• Once the manifold is deemed re-usable or replaced as needed, the new gasket is applied, the manifold is put in position and the mounting bolts are torqued with a calibrated torque wrench in the OEM specified sequence. In some applications, RTV sealant must be applied in corners of the mounting surface or specified hard-to-seal spots, per the service manual.
  • All removed components are then re-installed in the reverse of the above steps.
  • Finally, the vehicle is run and checked for leaks, and test driven.

Is it safe to drive with an intake manifold gasket problem?

Yes. The principal concern with a leaking intake manifold gasket is potential damage to the engine, depending on where the leak is. Although the vehicle will generally be safe to drive, you should schedule service as soon as possible to minimize the chances of additional costly damage. If the leak involves coolant, it could lead to engine overheating damage or the coolant could contaminate the engine oil, which can damage the engine bearings. If there is an air leak to the cylinders, it can cause lean operation which could overheat the catalytic converter.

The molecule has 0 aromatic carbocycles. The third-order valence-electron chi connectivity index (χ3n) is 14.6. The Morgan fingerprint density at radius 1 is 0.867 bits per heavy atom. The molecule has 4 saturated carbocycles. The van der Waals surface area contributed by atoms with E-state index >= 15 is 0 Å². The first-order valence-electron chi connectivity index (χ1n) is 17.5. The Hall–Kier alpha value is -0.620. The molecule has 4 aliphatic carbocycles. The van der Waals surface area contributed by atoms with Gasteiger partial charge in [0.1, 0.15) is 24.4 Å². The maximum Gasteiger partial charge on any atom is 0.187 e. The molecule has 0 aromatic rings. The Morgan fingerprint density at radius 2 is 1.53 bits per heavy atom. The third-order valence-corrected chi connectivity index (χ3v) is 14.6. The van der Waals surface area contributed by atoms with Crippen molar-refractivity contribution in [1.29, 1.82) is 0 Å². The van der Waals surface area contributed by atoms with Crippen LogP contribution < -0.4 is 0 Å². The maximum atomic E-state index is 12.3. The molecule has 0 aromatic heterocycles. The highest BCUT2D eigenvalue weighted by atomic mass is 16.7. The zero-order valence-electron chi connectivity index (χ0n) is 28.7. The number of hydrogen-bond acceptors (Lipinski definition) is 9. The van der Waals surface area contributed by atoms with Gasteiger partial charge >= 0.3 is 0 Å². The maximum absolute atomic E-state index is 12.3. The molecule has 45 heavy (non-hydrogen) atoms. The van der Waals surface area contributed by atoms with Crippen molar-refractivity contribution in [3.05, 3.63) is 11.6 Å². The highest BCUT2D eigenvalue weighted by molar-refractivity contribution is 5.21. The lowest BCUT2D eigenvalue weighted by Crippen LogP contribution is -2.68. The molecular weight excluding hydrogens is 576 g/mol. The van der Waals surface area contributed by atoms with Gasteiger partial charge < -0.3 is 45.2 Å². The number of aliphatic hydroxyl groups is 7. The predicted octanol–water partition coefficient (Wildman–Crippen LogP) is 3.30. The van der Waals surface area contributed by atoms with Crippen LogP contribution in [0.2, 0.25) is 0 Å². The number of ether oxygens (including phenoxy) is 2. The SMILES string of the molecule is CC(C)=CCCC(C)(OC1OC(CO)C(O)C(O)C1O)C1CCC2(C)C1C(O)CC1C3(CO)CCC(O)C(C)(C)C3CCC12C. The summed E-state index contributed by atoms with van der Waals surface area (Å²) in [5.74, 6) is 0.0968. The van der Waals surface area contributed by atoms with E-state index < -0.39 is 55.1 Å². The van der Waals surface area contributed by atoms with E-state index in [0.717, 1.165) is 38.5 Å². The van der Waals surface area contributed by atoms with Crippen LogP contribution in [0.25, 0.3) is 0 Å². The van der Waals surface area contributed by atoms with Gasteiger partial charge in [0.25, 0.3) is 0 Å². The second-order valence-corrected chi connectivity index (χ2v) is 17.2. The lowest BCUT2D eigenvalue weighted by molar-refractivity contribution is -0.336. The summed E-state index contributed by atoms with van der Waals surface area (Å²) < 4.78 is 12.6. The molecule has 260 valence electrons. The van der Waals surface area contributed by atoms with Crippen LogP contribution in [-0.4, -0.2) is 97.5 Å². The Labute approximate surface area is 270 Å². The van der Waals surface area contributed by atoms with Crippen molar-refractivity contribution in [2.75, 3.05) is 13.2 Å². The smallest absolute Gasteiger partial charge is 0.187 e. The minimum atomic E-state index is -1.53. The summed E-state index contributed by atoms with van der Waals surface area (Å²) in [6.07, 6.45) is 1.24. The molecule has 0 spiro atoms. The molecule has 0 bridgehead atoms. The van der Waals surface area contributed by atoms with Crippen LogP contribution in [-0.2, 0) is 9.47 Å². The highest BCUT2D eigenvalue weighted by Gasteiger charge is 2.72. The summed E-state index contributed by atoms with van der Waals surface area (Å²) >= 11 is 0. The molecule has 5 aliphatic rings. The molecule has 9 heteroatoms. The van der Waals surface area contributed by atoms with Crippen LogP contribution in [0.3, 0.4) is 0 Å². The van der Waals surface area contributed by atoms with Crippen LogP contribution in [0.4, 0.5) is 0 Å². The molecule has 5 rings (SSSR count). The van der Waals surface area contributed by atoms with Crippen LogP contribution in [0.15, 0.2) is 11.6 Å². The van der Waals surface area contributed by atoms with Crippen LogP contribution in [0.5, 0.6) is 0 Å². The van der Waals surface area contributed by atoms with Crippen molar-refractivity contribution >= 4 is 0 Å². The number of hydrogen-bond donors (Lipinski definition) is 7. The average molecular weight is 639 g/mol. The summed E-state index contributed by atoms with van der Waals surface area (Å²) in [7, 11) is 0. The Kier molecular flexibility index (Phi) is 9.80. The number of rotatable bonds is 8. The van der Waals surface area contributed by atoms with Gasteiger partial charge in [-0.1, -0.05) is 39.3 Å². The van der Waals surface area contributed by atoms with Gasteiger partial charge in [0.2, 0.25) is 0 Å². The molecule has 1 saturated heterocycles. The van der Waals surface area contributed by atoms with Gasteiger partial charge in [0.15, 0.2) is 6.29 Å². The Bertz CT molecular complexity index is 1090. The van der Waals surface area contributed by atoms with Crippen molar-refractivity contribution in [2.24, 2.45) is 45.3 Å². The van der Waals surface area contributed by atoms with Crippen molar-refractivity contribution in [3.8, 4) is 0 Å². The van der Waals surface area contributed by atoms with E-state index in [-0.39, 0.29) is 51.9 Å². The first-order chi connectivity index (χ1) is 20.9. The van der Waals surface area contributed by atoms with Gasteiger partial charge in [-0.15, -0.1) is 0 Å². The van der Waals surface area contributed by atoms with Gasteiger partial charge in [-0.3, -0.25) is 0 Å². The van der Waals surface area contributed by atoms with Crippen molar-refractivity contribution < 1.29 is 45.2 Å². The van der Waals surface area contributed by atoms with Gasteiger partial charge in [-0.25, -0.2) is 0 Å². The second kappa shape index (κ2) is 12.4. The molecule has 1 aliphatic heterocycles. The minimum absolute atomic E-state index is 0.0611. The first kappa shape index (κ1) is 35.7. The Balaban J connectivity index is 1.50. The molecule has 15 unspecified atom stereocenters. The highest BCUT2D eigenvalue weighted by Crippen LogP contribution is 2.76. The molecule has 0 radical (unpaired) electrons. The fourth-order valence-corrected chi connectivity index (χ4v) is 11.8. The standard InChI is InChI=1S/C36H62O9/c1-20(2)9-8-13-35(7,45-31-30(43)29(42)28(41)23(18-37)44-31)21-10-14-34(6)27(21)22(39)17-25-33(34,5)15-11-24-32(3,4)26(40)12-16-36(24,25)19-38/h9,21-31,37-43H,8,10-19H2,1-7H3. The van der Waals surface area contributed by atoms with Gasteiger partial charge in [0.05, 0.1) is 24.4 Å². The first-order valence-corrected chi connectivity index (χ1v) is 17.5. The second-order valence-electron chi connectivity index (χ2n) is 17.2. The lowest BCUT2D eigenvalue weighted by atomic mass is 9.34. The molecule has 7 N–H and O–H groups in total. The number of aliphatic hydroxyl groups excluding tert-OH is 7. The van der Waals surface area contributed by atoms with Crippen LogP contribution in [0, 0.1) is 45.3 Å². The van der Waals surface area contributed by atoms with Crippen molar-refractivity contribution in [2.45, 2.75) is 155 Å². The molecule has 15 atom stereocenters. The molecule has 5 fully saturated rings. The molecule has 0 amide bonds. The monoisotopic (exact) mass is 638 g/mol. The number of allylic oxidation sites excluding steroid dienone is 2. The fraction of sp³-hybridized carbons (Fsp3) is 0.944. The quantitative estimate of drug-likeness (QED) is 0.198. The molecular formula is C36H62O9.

When replacing the intake manifold gasket keep in mind:

  • In engines where coolant flows through the intake manifold, a leaking intake manifold gasket can be either the cause of or result of engine overheating. If you have a leaking intake manifold gasket, and the engine has overheated, the entire engine should be inspected for damage, such as a blown head gasket. The engine cooling system thermostat should be replaced because engine overheating can damage the cooling system thermostat.